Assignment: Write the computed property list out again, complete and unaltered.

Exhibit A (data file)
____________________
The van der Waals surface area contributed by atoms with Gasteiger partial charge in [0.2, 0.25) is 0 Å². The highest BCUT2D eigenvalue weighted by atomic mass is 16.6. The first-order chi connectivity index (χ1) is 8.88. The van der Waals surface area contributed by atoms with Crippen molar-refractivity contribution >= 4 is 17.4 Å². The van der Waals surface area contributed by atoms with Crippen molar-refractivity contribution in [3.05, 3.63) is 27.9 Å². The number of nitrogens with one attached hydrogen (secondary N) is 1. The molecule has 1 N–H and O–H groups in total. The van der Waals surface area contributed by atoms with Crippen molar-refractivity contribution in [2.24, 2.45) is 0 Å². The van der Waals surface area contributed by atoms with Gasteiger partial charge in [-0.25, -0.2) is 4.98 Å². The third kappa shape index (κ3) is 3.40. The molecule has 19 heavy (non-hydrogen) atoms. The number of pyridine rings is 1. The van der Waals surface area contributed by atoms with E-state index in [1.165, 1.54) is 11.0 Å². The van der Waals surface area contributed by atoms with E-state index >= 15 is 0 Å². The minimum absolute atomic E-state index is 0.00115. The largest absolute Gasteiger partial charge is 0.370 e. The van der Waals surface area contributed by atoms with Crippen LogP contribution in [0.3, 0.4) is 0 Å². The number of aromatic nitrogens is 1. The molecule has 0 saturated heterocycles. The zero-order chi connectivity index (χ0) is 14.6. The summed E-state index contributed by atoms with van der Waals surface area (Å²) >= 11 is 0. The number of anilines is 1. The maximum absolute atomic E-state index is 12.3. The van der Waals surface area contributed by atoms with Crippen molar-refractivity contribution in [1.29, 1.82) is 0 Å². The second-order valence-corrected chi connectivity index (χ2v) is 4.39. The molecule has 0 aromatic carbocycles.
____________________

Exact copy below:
The van der Waals surface area contributed by atoms with Gasteiger partial charge in [0.2, 0.25) is 0 Å². The highest BCUT2D eigenvalue weighted by atomic mass is 16.6. The first-order chi connectivity index (χ1) is 8.88. The van der Waals surface area contributed by atoms with Crippen molar-refractivity contribution >= 4 is 17.4 Å². The van der Waals surface area contributed by atoms with Crippen molar-refractivity contribution in [3.05, 3.63) is 27.9 Å². The number of nitrogens with one attached hydrogen (secondary N) is 1. The molecule has 1 N–H and O–H groups in total. The van der Waals surface area contributed by atoms with Crippen molar-refractivity contribution in [2.24, 2.45) is 0 Å². The van der Waals surface area contributed by atoms with Gasteiger partial charge in [-0.25, -0.2) is 4.98 Å². The third kappa shape index (κ3) is 3.40. The molecule has 19 heavy (non-hydrogen) atoms. The number of pyridine rings is 1. The van der Waals surface area contributed by atoms with E-state index in [1.165, 1.54) is 11.0 Å². The van der Waals surface area contributed by atoms with E-state index >= 15 is 0 Å². The minimum absolute atomic E-state index is 0.00115. The largest absolute Gasteiger partial charge is 0.370 e. The van der Waals surface area contributed by atoms with Crippen LogP contribution in [0.3, 0.4) is 0 Å². The number of aromatic nitrogens is 1. The molecule has 0 saturated heterocycles. The zero-order chi connectivity index (χ0) is 14.6. The summed E-state index contributed by atoms with van der Waals surface area (Å²) >= 11 is 0. The number of anilines is 1. The maximum absolute atomic E-state index is 12.3. The van der Waals surface area contributed by atoms with Crippen molar-refractivity contribution in [1.29, 1.82) is 0 Å². The second-order valence-corrected chi connectivity index (χ2v) is 4.39. The molecule has 0 aromatic carbocycles.